A Call to Self-Examination
“For if anyone thinks he is something, when he is nothing, he deceives himself. But let each one test his own work, and then his reason to boast will be in himself alone” (Galatians 6–4)
Bearing others’ burdens to fulfill the law of Christ (Gal. 6:2) is impossible if we yield to the selfishness of our flesh (5:16–18)—our lingering sin. Faulty self-evaluation, today’s passage tells us, is an obstacle to walking by the Spirit.
For example, we often conclude that we are superior to others (6:3). About a man in debt we might say, “I used my money wisely, but he willingly overspent, so let him help himself; I care not that he is sorry and wants financial counsel.” Self-pride believes that we are not like those sinners. It keeps us from aiding troubled people lest we “dirty” our hands. Yet the Son, though equal to God, “made himself nothing, taking the form of a servant” (Phil. 2:6–7). Jerome says the proud one who hates “the lowly…is his own deceiver, not knowing that the spirit of the law adds up finally to loving one another” (ACCNT vol. 8, p. 90).
We also judge ourselves falsely if we consider our gifts inferior to those of others, thinking we are unable to assist burdened believers. But the cure for self-doubt is the same for self-pride—sober self-assessment (Gal. 6:4), the evaluation of ourselves against Scripture that we might not view ourselves more highly (or lowly) than we ought (Rom. 12:3–8), not self-absorbed navel gazing. Right judgment reminds us that we ever fall short and are not “holier than thou.” We also learn our strengths and the burdens we are best equipped to carry, enabling us to serve more effectively. For example, the gifted teacher who is mechanically disinclined will help college students defend the faith, not attempt to change the oil in a car for those in need; instead of demanding a spot in music ministry, the tone-deaf but talented cook will bring meals to shut-in congregants.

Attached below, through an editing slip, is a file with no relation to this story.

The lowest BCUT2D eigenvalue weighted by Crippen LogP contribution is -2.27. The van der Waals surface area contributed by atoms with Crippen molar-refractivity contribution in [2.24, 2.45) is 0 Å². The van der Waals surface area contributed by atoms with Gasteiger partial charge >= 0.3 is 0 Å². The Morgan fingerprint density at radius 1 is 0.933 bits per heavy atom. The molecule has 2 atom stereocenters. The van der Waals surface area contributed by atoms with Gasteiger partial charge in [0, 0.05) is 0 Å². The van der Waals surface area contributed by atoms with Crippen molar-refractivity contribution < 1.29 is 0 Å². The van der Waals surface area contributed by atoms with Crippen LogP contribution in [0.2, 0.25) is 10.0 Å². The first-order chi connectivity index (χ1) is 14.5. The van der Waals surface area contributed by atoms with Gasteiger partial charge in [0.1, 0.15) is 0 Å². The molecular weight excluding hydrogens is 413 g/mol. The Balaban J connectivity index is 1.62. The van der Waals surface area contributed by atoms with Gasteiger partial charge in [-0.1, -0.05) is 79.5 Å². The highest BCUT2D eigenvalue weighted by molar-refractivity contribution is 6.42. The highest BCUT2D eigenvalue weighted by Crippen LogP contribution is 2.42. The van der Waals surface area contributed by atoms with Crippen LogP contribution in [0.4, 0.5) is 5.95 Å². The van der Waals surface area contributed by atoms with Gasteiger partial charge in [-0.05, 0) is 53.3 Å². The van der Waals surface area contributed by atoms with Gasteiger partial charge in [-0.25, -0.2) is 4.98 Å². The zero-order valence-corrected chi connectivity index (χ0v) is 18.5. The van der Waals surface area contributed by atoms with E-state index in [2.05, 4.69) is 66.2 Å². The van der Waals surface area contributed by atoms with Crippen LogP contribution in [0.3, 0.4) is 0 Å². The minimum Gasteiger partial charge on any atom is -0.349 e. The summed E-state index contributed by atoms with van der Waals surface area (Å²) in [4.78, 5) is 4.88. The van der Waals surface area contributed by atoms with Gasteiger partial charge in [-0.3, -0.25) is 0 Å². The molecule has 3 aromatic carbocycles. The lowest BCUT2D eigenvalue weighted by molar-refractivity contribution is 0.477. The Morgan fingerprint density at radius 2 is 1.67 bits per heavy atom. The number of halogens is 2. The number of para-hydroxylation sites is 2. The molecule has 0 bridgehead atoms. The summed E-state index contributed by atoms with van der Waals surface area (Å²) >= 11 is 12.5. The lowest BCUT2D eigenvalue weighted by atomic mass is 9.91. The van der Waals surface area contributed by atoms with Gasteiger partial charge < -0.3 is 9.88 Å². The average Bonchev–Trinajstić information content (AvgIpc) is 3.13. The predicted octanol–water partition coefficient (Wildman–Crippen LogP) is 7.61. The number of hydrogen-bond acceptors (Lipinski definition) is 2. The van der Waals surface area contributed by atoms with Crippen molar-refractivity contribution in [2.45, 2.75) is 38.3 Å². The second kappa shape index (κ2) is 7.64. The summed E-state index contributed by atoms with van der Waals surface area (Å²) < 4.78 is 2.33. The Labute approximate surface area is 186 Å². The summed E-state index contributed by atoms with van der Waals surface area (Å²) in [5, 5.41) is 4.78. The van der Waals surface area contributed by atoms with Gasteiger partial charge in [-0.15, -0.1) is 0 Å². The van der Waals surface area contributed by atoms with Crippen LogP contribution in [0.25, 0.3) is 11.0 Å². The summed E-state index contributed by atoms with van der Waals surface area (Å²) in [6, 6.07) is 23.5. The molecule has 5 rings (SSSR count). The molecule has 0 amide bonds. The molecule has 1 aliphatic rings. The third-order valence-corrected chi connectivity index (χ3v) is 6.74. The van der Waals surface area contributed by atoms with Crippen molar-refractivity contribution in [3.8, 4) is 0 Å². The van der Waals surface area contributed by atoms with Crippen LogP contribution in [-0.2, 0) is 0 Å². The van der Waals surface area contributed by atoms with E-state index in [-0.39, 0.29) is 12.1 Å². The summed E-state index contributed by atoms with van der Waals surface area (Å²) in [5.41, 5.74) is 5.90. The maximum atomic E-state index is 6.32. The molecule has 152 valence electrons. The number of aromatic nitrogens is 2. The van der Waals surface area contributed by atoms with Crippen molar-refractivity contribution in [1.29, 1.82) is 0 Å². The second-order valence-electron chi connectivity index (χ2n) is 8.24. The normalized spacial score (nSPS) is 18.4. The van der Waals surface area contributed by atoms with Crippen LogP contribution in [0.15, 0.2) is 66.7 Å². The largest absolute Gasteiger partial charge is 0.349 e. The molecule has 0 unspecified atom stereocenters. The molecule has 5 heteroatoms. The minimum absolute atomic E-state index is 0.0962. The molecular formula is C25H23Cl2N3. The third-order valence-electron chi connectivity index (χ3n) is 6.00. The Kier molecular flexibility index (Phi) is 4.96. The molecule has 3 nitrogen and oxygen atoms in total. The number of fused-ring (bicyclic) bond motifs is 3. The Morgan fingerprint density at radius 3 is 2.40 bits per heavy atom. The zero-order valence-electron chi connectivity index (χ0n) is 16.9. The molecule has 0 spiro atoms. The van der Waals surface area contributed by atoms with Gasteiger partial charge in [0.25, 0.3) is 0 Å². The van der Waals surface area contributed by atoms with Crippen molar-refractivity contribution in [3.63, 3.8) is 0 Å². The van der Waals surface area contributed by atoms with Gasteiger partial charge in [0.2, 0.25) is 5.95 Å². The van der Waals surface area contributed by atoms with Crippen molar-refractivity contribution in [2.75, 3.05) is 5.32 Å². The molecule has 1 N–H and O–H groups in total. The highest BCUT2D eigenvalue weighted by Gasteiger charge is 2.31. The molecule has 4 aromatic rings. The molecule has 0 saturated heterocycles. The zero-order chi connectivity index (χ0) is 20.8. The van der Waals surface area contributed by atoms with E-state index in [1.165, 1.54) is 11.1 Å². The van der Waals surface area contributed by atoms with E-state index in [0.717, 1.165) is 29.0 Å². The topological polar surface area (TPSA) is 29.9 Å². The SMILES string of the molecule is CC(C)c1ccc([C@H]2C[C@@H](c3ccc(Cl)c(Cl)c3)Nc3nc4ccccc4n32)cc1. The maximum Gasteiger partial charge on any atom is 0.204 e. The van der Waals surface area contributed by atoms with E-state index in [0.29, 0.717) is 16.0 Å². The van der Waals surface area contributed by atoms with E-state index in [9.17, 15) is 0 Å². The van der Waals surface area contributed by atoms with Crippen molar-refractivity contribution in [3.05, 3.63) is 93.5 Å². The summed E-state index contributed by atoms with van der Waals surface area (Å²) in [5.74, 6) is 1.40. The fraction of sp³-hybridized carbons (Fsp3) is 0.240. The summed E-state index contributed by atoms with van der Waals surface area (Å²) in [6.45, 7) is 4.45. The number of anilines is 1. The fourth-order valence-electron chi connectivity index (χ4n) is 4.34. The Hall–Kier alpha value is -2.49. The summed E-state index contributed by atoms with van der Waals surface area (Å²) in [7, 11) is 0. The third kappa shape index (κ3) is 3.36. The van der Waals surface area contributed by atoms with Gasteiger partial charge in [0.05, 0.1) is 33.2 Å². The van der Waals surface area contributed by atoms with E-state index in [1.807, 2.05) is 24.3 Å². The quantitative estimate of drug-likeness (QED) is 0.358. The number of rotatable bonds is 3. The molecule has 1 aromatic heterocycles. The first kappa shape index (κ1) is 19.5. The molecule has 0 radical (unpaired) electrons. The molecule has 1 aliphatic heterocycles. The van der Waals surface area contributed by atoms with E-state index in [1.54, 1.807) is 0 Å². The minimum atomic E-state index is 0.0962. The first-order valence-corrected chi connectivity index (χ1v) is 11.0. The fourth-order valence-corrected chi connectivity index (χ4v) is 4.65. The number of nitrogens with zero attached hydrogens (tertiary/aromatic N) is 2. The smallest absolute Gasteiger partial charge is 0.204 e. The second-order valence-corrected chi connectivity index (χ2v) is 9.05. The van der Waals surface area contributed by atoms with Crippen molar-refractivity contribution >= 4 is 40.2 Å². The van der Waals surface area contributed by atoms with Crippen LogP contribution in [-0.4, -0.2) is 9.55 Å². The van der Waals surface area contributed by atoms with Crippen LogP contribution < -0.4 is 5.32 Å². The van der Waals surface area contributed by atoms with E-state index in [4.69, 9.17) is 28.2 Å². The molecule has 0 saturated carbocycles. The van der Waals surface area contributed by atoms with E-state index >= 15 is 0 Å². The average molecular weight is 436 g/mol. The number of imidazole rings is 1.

Note that we may properly boast when we judge ourselves rightly (Gal. 6:4), not in our own skills but that the Lord graciously empowers us to fulfill His call. According to Luther, the Christian who serves “faithfully, not troubling himself with those works which pertain not to his vocation…may glory and rejoice in himself; for he may say: I have done the works of my vocation appointed to me by God with such faithfulness and diligence as I was able. Therefore, I know that this work, being done in faith and obedience to God, pleases God.”
Take some time this day to perform some self-assessment. Do you think that you are more deserving of God’s favor than other people? Repent if you have so thought. Also, if you have believed the Lord cannot use you, then repent for thinking Him not powerful or creative enough to employ your gifts. Have a close friend help you discern your gifts so that you might know how you can bear the burdens of others.
Passages for Further Study
Exodus 4:1–17; Isaiah 64:8; Matt. 9:9–13; 2 Timothy 1:8–14